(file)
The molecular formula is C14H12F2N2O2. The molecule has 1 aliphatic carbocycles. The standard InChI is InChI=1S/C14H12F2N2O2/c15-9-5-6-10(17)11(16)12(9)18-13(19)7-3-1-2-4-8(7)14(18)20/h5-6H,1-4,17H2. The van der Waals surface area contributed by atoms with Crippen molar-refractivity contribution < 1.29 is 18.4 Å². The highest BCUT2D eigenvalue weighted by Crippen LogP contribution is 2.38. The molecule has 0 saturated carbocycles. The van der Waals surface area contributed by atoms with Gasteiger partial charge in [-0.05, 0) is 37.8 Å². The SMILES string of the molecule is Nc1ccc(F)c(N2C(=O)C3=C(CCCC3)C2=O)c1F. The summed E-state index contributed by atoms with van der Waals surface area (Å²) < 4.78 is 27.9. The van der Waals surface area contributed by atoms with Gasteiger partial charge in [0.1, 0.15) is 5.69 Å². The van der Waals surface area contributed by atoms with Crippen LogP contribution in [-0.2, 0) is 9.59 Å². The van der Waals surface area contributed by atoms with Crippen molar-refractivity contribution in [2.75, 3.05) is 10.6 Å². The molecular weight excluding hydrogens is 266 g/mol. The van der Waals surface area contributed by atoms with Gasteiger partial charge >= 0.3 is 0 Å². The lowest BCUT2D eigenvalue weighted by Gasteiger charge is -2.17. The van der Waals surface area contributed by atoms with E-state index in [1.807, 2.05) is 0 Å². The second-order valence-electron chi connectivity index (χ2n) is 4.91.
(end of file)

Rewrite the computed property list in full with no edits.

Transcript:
The molecular formula is C14H12F2N2O2. The molecule has 1 aliphatic carbocycles. The standard InChI is InChI=1S/C14H12F2N2O2/c15-9-5-6-10(17)11(16)12(9)18-13(19)7-3-1-2-4-8(7)14(18)20/h5-6H,1-4,17H2. The van der Waals surface area contributed by atoms with Crippen molar-refractivity contribution < 1.29 is 18.4 Å². The highest BCUT2D eigenvalue weighted by Crippen LogP contribution is 2.38. The molecule has 0 saturated carbocycles. The van der Waals surface area contributed by atoms with Gasteiger partial charge in [-0.05, 0) is 37.8 Å². The SMILES string of the molecule is Nc1ccc(F)c(N2C(=O)C3=C(CCCC3)C2=O)c1F. The summed E-state index contributed by atoms with van der Waals surface area (Å²) < 4.78 is 27.9. The van der Waals surface area contributed by atoms with Gasteiger partial charge in [0.1, 0.15) is 5.69 Å². The van der Waals surface area contributed by atoms with Crippen LogP contribution in [-0.2, 0) is 9.59 Å². The van der Waals surface area contributed by atoms with Crippen molar-refractivity contribution in [2.75, 3.05) is 10.6 Å². The molecular weight excluding hydrogens is 266 g/mol. The van der Waals surface area contributed by atoms with Gasteiger partial charge >= 0.3 is 0 Å². The lowest BCUT2D eigenvalue weighted by Gasteiger charge is -2.17. The van der Waals surface area contributed by atoms with E-state index in [1.807, 2.05) is 0 Å². The second-order valence-electron chi connectivity index (χ2n) is 4.91.